She told me she just wishes Seymour would relate to more people. In the same breath, said she just loves him, though, etc., etc., and that she used to listen to him religiously all the years lie was on the air. ("Roof Beam" 2.5)
This makes us wonder how much of Muriel's love for Seymour is based on the image she has of him as a radio star. Keep an eye out for more hints like this one as the story progresses.
The Matron of Honor stared at me, openly, for a moment - and not rally rudely, for a change, unless children's stares are rude. ("Roof Beam" 2.152)
This is the third time in two short pages that Buddy has described the other guests as children. Why does he use this kind of language?
"Bring anything," the eternal spokeswoman interrupted from the couch. "Just make it wet. And cold." The heels of her shoes were resting on the sleeve of my sister's jacket. Her hands were folded across her chest. A pillow was bunched up under her head. "Put ice in it, if you have any," she said, and closed her eyes. I looked down at her for a brief but murderous instant, then bent over and, as tactfully as possible, eased Boo Boo's jacket out from under her feet." ("Roof Beam" 3.7)
The Matron of Honor has become increasingly dislikable as the story has continued. Compare the disdain in this passage to the relative acceptance – bordering on admiration – that Buddy felt for her back in the car at one moment.
"Your brother's never learned to relate to anybody. All he can do, apparently, is go around giving people a bunch of stitches in their faces. He's absolutely unfit for marriage or anything halfway normal, for goodness' sake." ("Roof Beam" 3.14)
After you get a chance to read some of Seymour's diary entries, does Mrs. Fedder's assessment seem reasonable, or off base?
The contract writer quoted in the text, I might mention, has always been a great favorite - at appropriately staggered time intervals - with all the children in our family, largely through the immeasurable impact of Seymour's taste in poetry on all of us. ("Roof Beam" 3.28)
The impact that both Seymour and Buddy had on their younger siblings when it comes to education of every kind (spiritual, literary, philosophical, religious, etc.) is explored further in Franny and Zooey.
I met Muriel at the Biltmore at seven. Two drinks, two drugstore tuna-fish sandwiches, then a movie she wanted to see, something with Greer Garson in it. I looked at her several times in the dark when Greer Garson's son's plane was missing in action. Her mouth was open. Absorbed, worried. The identification with Metro-Goldwyn-Mayer tragedy complete. I felt awe and happiness. How I love and need her undiscriminating heart. ("Roof Beam" 4.3)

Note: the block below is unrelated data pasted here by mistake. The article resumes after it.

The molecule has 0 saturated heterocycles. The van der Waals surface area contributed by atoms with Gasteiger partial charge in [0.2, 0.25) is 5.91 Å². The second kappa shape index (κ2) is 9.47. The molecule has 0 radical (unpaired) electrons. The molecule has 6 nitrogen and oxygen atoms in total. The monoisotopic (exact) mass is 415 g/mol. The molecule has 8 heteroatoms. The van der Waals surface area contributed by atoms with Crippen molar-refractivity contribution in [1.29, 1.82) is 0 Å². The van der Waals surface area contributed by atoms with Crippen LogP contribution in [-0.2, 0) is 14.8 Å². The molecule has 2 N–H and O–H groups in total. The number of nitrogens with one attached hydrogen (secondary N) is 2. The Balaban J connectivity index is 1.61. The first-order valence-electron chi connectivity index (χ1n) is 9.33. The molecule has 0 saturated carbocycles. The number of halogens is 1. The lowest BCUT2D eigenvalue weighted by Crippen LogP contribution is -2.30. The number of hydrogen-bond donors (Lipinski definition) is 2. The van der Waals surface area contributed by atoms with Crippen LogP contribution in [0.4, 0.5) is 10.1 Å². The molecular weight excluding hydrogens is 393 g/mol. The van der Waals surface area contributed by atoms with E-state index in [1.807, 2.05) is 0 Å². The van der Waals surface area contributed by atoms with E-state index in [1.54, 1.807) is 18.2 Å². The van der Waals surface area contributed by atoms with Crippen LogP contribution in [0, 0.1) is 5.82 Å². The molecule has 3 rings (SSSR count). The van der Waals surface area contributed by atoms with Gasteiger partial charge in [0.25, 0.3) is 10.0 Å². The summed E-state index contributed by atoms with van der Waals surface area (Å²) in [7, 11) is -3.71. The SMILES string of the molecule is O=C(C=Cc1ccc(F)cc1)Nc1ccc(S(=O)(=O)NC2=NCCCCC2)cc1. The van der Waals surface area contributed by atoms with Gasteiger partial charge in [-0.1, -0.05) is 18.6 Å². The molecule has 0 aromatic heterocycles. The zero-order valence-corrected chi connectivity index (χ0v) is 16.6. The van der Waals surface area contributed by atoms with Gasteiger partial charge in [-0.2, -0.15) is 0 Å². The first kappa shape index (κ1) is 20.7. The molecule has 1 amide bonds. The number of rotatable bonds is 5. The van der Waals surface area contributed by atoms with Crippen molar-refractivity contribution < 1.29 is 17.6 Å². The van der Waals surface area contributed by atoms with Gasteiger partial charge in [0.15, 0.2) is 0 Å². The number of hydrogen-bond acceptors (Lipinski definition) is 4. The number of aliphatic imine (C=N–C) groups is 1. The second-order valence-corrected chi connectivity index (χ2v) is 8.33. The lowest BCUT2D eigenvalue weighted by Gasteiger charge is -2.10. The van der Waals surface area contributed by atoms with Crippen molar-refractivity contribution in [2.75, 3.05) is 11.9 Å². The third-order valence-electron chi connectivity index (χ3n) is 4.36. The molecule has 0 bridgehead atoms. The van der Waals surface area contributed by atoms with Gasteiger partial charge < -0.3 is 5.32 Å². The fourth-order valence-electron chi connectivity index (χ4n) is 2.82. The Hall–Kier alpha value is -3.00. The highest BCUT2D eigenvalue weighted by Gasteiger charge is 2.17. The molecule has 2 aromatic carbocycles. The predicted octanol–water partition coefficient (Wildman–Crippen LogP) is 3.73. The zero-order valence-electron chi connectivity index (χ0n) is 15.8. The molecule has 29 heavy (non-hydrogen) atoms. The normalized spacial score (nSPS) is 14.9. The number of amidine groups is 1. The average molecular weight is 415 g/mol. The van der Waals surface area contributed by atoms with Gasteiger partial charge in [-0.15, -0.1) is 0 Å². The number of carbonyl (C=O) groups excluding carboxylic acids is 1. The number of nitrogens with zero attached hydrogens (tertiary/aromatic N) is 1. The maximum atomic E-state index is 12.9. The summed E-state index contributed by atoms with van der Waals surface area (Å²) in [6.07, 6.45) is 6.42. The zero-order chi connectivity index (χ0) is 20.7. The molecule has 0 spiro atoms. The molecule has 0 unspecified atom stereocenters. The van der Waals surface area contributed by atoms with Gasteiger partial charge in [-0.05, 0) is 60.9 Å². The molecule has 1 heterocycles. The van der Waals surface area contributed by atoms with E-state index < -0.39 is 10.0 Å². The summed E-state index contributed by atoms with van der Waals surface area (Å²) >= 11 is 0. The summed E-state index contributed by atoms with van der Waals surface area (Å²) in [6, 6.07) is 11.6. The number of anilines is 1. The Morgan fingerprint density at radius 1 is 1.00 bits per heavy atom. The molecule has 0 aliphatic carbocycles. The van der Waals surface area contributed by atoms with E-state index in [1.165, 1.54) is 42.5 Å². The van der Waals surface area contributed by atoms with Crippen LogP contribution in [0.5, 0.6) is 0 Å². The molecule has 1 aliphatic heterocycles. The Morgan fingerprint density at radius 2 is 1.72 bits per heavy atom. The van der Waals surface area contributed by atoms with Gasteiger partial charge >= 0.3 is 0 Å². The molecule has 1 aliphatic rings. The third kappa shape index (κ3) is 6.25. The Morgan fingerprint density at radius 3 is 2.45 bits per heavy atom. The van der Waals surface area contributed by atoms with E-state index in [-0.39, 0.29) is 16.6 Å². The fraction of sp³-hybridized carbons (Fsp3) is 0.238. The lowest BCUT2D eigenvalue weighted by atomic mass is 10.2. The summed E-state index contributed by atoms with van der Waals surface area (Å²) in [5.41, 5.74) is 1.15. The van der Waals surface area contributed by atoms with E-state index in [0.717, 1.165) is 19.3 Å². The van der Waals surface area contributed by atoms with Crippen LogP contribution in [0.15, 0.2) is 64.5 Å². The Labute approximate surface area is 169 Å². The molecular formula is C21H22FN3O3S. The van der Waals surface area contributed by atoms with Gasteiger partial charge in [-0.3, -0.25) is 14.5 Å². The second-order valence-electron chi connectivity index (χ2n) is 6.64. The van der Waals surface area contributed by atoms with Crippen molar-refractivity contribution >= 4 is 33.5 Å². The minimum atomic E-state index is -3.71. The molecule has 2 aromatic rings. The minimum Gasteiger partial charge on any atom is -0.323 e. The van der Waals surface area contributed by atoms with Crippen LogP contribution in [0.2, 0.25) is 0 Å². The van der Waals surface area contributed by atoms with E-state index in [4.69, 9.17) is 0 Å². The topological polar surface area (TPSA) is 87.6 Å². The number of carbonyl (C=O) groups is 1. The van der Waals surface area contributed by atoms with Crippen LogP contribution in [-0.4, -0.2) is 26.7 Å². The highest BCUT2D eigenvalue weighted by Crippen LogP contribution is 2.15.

Seymour views Muriel with such detachment that we have to wonder what kind of feelings he has for her.
I think she feels a mixed maternal and sexual drive in lily general direction. ("Roof Beam" 4.7)
Seymour does seem to have a solid understanding of his relationship with Muriel. Similarly, he also understands why her mother has concerns about him. Yet, for all his understanding, he seems paralyzed when it comes to making things better between Muriel and himself.
Her marital goals are so absurd and touching. She wants to get a very dark sun tan and go up to the desk clerk in some very posh hotel and ask if her Husband has picked up the mail yet. She wants to shop for curtains. She wants to shop for maternity clothes. She wants to get out of her mother's house, whether she knows it or not, and despite her attachment to her. She wants children - good-looking children, with her features, not mine. I have a feeling, too, that she wants her own Christmas tree ornaments to unbox annually, not her mother's. ("Roof Beam" 4.7)
Muriel is more interested in the institution of marriage than she is in marrying Seymour in particular. We have to wonder how she and Seymour, so radically different, ever ended up together. Fortunately, Salinger will explain in a bit…
"How I worship her simplicity, her terrible honesty. How I rely on it." ("Roof Beam" 4.9)
Look at the verbs Seymour uses to describe his feelings for Muriel. These are words of dependence. What does it tell us about his relationship?
[Mrs. Silsburn]: "This child could double for Muriel at that age. But to a T."
The whisky was steadily edging up on me, and I couldn't quite take in this information whole, let alone consider its many possible ramifications. ("Roof Beam" 4.40)
Salinger is careful to emphasize this point about Charlotte and Muriel – so we know it's important. Now we suspect that Seymour's love for Muriel is really subconsciously driven by his childhood love for Charlotte.